Facet Joint Arthritis

Facet Joint Arthritis is a painful condition in the spine that can be caused by stress on the facet joints.

Facet Joint Arthritis
Facet Joint Arthritis

What is Facet Joint Arthritis?

The facet joints are cartilage lined joints in the spine. These joints normally stabilize the spine and prevent irregular movement. A lubricating capsule surrounds the joint and cartilage lines the joint to make bending and twisting movements possible. Facet joint arthritis, also called facet joint syndrome, facet joint disease, or facet joint osteoarthritis, is a condition in which the facet joints become deteriorated.

What causes Facet Joint Arthritis?

Facet joint arthritis is caused by stress and damage to the facet joints. This stress may be caused by intervertebral disc degeneration, but it may also be caused by back or neck injury or normal wear-and-tear over time.

The stress on the facet joint will cause the cartilage that covers the joint to wear away, leading the joint to become stiff and swollen. The vertebral bones will rub against one another, potentially leading to bone spur growth on the facet joint's edges.

Symptoms and Diagnosis

Symptoms of facet joint arthritis vary depending on where the affected area is in the spine. If the cervical area of the spine is affected, symptoms may include neck, shoulder, and upper or middle back pain. Headaches may also occur. If the lumbar area is affected, symptoms may include lower back, buttocks, and back of thigh pain. Diagnosis of this condition may be confirmed through the use of a facet joint block to identify the source of pain.

How is Facet Joint Arthritis treated?

Treatment options may vary according to the severity of the condition, but options often start with conservative treatments like rest, ice, heat, medication to reduce inflammation, and physical therapy exercises. In addition to helping diagnose the condition, facet joint blocks may be used to help treat facet joint pain. If the condition is very severe or if conservative methods have no effect, surgery may be necessary. Procedures used to treat this condition typically include facet rhizotomy or bone fusion.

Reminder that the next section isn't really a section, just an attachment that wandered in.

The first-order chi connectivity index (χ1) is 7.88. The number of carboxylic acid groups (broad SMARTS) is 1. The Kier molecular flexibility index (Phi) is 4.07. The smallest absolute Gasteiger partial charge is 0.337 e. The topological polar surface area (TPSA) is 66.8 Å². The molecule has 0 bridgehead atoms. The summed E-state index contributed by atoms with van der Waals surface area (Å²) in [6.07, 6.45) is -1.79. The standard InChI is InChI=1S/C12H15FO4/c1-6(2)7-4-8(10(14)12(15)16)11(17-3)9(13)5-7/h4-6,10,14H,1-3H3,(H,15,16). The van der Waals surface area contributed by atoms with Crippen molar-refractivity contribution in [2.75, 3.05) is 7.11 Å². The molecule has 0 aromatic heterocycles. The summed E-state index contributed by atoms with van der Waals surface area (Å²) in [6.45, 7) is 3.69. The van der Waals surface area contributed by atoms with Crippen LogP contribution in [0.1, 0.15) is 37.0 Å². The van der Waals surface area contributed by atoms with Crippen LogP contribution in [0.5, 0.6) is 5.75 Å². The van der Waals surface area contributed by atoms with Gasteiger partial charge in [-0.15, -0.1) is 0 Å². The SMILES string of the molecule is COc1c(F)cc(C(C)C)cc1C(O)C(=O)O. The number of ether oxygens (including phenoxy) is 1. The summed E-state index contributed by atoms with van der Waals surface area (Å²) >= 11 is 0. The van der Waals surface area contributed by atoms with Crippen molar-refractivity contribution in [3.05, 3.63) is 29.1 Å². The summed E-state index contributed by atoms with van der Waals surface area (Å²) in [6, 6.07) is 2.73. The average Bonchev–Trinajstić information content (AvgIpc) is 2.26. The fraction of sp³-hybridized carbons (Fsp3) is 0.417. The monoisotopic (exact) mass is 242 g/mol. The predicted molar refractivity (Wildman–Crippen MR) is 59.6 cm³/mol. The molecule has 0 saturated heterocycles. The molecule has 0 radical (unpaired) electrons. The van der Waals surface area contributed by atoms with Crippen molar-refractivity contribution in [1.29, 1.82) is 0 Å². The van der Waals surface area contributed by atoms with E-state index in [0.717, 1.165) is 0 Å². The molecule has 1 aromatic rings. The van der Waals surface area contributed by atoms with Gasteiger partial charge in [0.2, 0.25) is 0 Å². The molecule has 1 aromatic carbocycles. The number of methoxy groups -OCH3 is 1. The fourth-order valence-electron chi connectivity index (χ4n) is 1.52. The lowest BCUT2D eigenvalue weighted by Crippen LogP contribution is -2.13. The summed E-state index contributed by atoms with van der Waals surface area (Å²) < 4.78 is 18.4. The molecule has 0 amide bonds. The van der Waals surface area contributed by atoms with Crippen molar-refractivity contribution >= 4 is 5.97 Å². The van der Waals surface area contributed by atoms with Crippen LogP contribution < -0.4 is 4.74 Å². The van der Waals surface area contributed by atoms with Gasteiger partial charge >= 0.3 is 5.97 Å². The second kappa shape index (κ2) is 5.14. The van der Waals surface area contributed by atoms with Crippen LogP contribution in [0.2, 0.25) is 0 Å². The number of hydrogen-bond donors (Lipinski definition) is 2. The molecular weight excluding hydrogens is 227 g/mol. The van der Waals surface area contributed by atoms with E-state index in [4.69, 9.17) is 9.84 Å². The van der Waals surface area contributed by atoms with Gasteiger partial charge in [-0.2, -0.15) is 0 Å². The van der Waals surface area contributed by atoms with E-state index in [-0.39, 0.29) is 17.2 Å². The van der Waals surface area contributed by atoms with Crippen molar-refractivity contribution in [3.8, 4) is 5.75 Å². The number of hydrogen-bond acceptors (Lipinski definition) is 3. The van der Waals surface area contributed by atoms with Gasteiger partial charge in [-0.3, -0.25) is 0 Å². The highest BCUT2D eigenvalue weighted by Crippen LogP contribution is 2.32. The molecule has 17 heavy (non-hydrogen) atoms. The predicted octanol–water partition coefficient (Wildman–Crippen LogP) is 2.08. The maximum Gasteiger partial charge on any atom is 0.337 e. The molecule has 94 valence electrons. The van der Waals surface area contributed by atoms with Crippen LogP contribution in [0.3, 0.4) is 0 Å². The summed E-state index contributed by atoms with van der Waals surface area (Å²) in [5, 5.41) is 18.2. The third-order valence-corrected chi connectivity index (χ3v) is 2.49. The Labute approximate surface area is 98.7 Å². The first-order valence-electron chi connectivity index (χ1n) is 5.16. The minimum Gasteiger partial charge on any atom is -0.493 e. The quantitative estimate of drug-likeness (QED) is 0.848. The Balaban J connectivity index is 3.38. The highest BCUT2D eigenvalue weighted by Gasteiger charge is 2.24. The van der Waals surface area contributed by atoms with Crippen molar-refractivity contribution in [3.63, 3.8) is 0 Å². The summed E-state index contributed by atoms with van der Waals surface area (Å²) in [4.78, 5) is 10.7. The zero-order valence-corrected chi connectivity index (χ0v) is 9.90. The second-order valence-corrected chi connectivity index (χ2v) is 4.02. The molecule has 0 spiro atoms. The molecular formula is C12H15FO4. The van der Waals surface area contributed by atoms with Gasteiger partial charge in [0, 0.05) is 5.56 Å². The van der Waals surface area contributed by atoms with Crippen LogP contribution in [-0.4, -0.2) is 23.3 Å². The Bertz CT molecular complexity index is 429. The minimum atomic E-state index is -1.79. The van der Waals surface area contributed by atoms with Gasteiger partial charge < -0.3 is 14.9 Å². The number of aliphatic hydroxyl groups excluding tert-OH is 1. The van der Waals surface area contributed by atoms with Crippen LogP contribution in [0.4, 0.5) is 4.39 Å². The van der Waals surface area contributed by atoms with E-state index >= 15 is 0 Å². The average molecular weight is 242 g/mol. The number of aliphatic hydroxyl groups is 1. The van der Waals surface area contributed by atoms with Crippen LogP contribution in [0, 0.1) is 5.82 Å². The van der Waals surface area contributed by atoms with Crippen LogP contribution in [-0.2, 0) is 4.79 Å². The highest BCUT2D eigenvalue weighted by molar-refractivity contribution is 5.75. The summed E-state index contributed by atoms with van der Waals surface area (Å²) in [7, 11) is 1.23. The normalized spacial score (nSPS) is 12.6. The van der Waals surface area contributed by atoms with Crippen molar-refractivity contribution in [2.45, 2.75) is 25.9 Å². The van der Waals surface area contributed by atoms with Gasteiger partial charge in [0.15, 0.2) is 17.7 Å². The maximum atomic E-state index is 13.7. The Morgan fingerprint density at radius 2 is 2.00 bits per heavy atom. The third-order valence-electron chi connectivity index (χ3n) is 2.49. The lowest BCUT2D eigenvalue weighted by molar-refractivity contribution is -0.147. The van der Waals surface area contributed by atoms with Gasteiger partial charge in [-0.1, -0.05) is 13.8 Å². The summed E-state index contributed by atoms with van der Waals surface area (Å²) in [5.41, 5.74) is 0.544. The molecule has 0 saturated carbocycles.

All information provided on this website is for information purposes only. Please see a healthcare professional for medical advice. If you are seeking this information in an emergency situation, please call 911 and seek emergency help.

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COVID-19 Update:
We are still open and treating patients, however, in order to assist in minimizing the spread of the COVID-19 virus and in order to make it safer for you we have made some changes which, we hope, will be temporary.

Appointments made for office visits will be distanced apart in order to avoid crowding the waiting room.

In addition, we are currently working a reduced office schedule of Monday, Wednesday, and Thursday from 8:30 AM to 12 noon. If for some reason, you are only able to come in the afternoon special arrangements can be made.

If you call the office and the answering service answers, you can leave a message with them for a routine follow-up and we will call you back. If you believe your symptoms are more serious, then please ask the answering service to patch the call through to me.

For some types of office visits, we also have telemedicine options that can be downloaded for free onto your iPhone. These include Zoom and FaceTime.

Thank you for your continued support during these times and we look forward to serving you in full capacity towards the end of April.


Donald Mackenzie, M.D, F.R.C.S.C, F.A.C.S.